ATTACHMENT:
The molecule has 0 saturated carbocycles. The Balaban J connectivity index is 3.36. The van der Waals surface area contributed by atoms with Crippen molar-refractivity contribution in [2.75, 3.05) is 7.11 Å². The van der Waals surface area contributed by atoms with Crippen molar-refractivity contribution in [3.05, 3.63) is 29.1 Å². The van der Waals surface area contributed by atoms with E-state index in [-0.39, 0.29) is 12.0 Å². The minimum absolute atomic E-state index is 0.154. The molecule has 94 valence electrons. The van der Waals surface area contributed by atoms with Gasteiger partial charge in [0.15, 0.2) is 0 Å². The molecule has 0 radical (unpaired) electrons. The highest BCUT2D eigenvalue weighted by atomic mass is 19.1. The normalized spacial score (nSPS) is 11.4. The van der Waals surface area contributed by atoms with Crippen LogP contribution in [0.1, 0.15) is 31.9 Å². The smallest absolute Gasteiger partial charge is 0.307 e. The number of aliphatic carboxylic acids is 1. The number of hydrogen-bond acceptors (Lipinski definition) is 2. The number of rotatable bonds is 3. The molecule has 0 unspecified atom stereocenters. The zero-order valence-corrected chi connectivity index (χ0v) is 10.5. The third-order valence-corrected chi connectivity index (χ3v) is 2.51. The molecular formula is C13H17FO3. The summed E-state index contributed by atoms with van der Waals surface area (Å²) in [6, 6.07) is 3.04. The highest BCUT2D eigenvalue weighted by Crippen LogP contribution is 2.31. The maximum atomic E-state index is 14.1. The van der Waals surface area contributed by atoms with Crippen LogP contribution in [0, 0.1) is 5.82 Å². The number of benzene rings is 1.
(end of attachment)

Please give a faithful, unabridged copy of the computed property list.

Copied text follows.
The molecule has 0 saturated carbocycles. The Balaban J connectivity index is 3.36. The van der Waals surface area contributed by atoms with Crippen molar-refractivity contribution in [2.75, 3.05) is 7.11 Å². The van der Waals surface area contributed by atoms with Crippen molar-refractivity contribution in [3.05, 3.63) is 29.1 Å². The van der Waals surface area contributed by atoms with E-state index in [-0.39, 0.29) is 12.0 Å². The minimum absolute atomic E-state index is 0.154. The molecule has 94 valence electrons. The van der Waals surface area contributed by atoms with Gasteiger partial charge in [0.15, 0.2) is 0 Å². The molecule has 0 radical (unpaired) electrons. The highest BCUT2D eigenvalue weighted by atomic mass is 19.1. The normalized spacial score (nSPS) is 11.4. The van der Waals surface area contributed by atoms with Crippen LogP contribution in [0.1, 0.15) is 31.9 Å². The smallest absolute Gasteiger partial charge is 0.307 e. The number of aliphatic carboxylic acids is 1. The number of hydrogen-bond acceptors (Lipinski definition) is 2. The number of rotatable bonds is 3. The molecule has 0 unspecified atom stereocenters. The zero-order valence-corrected chi connectivity index (χ0v) is 10.5. The third-order valence-corrected chi connectivity index (χ3v) is 2.51. The molecular formula is C13H17FO3. The summed E-state index contributed by atoms with van der Waals surface area (Å²) in [6, 6.07) is 3.04. The highest BCUT2D eigenvalue weighted by Crippen LogP contribution is 2.31. The maximum atomic E-state index is 14.1. The van der Waals surface area contributed by atoms with Crippen LogP contribution in [0, 0.1) is 5.82 Å². The number of benzene rings is 1.